What’s going on with the shoulder there? Whatever it is, I can just add it to the list of this project’s “quirks.” While the dress I made from this pattern used a drapey knit, this one was snappy and rolled like crazy at the cut edge. It’s a yard of the Tokyo knit from Marcy Tilton; sleeves are 1/4 yard of a mesh knit. I’ve made this t-shirt three times, and EVERY TIME I over-trim the hem. I try it on, mark it, add 1.5″, and it STILL seems short to me. This is the longest and most wearable version yet; my daughter pairs the others with her high-waisted 80s jeans. Might be destined for the donation pile. And by “might” I mean “is.”
R: Deer & Doe Plantain
Very happy with this one. Body was a 1-yard end cut from Marcy Tilton; sleeves are a gray mesh knit from my small stash. I cut the hems along the selvedge end and felt very fancy.
The pants are flat-front chinos from Lands End. Flat-front pants are a rare find in the RTW world and confirmation that I really need to bite the bullet and try Colette’s Clover pattern.
Shoes are refurbished Donald J. Pliners from the thrift store: $5 + 20 minutes with the suede brush and eraser. I thought they looked vintage-y.
I’ve had very good luck finding jackets from local consignment and thrift stores:
I love how they elevate an outfit and have long been determined to make a blazer myself.
The blogosphere is full of stunning examples of Grainline Studio’s Morris Blazer, and Jen generously offers a very clear sewalong that covers everything from fabric and interfacing choices to final pressing. I chose this stretch cotton sateen from Britex; the eggplant color is a flattering alternative to black, per Victoire de Castellane. (Worth clicking to read her beauty philosophy and to learn the word faux-sombre.)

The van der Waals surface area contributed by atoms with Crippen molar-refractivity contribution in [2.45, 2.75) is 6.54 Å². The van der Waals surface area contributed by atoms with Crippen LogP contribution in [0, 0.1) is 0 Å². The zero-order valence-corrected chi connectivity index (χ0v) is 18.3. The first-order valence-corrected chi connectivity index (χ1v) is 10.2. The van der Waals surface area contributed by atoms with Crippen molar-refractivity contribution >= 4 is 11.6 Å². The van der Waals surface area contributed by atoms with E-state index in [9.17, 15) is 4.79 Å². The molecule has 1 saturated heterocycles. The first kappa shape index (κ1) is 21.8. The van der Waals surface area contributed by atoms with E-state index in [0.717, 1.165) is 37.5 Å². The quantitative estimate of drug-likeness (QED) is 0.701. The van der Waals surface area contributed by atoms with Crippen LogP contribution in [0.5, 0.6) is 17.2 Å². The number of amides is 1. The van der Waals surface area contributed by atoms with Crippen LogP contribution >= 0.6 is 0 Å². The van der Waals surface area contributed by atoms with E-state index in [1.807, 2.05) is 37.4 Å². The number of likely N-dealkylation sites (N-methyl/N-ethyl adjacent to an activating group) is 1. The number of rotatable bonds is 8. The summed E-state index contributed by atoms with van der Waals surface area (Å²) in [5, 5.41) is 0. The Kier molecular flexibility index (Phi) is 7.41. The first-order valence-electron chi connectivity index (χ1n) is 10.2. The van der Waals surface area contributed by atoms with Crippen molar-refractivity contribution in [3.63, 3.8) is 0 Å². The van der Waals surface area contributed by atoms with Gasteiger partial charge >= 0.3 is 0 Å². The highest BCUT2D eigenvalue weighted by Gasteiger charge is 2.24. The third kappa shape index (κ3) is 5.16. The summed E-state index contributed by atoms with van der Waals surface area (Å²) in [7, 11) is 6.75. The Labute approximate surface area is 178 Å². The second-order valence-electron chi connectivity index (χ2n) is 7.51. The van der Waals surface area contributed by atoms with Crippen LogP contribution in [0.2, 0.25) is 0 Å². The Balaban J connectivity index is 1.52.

I’ve never sewn a jacket before and found this pattern to be demanding but accessible. The toughest parts for me were setting in the sleeves, managing bulky bottom corners during edgestitching, and facing down my own perfectionism in the mirror:
Sleeves. I pin-basted the sleeves using Ann’s tutorial. I’ve since come across two additional tutorials from Craftsy and Blueprints for Sewing, both of which show examples of easing in sleeves while flat. The obedient Home Ec student in me gasped–is that allowed? I’ll have to try it on a muslin sometime.
Bulk. The fabric I used is described as “medium” weight on the site, but it feels heavy to me. Maybe that’s because I’m used to wearing and sewing with knits. I wound up ripping out stitches and redoing them using this method (scroll down for the helpful hint about using a fabric scrap to level the presser foot).
Perfectionism. Intellectually, I know thatpeople are not spending their energy scrutinizing the craftswoman-ship of my blazer. Yet with every project, I struggle to focus on healthy goals for self-improvement vs. perfectionism. Progress is slow, but steady.
Have you ever set flat sleeves into a woven garment?
Unassuming white tank tops have been some of my most-worn garments, yet for some reason, the slowest to be replaced when the need arises.
Last spring and summer I’d curse as I commuted in the sweltering heat, wearing my cardigan to cover old salsa stains or hide dingy beige bra straps (that’s a topic for another post). No more.
This year, I’m ready with a me-made layering piece that also works on its own. I used Style Arc’s Evie top in size 14 as a baseline. I tried it on after finishing the bands; my high hips and short waist fought with the high/low silhouette so I traced the shirttail hemline of a favorite tee.
This kind of (minor) modification would have seemed impossible to me even a few months ago–I credit Alison Glass and Karen LePage’s Knit Essentials with demystifying the fitting process and helping me to accept that pattern modifications are inevitable. It’s really changed my thinking.
How much time do you typically spend tweaking a pattern? What are you sewing to get ready for spring or summer?